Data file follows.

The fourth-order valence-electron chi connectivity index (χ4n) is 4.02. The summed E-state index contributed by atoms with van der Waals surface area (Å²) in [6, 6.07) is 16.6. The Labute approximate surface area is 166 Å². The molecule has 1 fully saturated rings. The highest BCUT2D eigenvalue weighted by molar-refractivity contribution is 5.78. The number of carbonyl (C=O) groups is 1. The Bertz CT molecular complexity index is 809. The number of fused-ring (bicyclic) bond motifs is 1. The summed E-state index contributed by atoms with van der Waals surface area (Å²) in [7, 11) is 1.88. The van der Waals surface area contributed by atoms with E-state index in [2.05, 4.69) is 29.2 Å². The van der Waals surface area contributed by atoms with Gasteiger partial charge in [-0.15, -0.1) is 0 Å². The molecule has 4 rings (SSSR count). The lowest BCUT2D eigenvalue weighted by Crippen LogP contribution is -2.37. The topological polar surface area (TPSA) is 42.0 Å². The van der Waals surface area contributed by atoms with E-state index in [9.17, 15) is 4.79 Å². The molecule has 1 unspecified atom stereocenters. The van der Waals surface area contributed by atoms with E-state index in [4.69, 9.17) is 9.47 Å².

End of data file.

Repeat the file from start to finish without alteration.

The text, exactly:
The fourth-order valence-electron chi connectivity index (χ4n) is 4.02. The summed E-state index contributed by atoms with van der Waals surface area (Å²) in [6, 6.07) is 16.6. The Labute approximate surface area is 166 Å². The molecule has 1 fully saturated rings. The highest BCUT2D eigenvalue weighted by molar-refractivity contribution is 5.78. The number of carbonyl (C=O) groups is 1. The Bertz CT molecular complexity index is 809. The number of fused-ring (bicyclic) bond motifs is 1. The summed E-state index contributed by atoms with van der Waals surface area (Å²) in [7, 11) is 1.88. The van der Waals surface area contributed by atoms with E-state index in [2.05, 4.69) is 29.2 Å². The van der Waals surface area contributed by atoms with Gasteiger partial charge in [-0.15, -0.1) is 0 Å². The molecule has 4 rings (SSSR count). The lowest BCUT2D eigenvalue weighted by Crippen LogP contribution is -2.37. The topological polar surface area (TPSA) is 42.0 Å². The van der Waals surface area contributed by atoms with E-state index in [9.17, 15) is 4.79 Å². The molecule has 1 unspecified atom stereocenters. The van der Waals surface area contributed by atoms with E-state index in [4.69, 9.17) is 9.47 Å².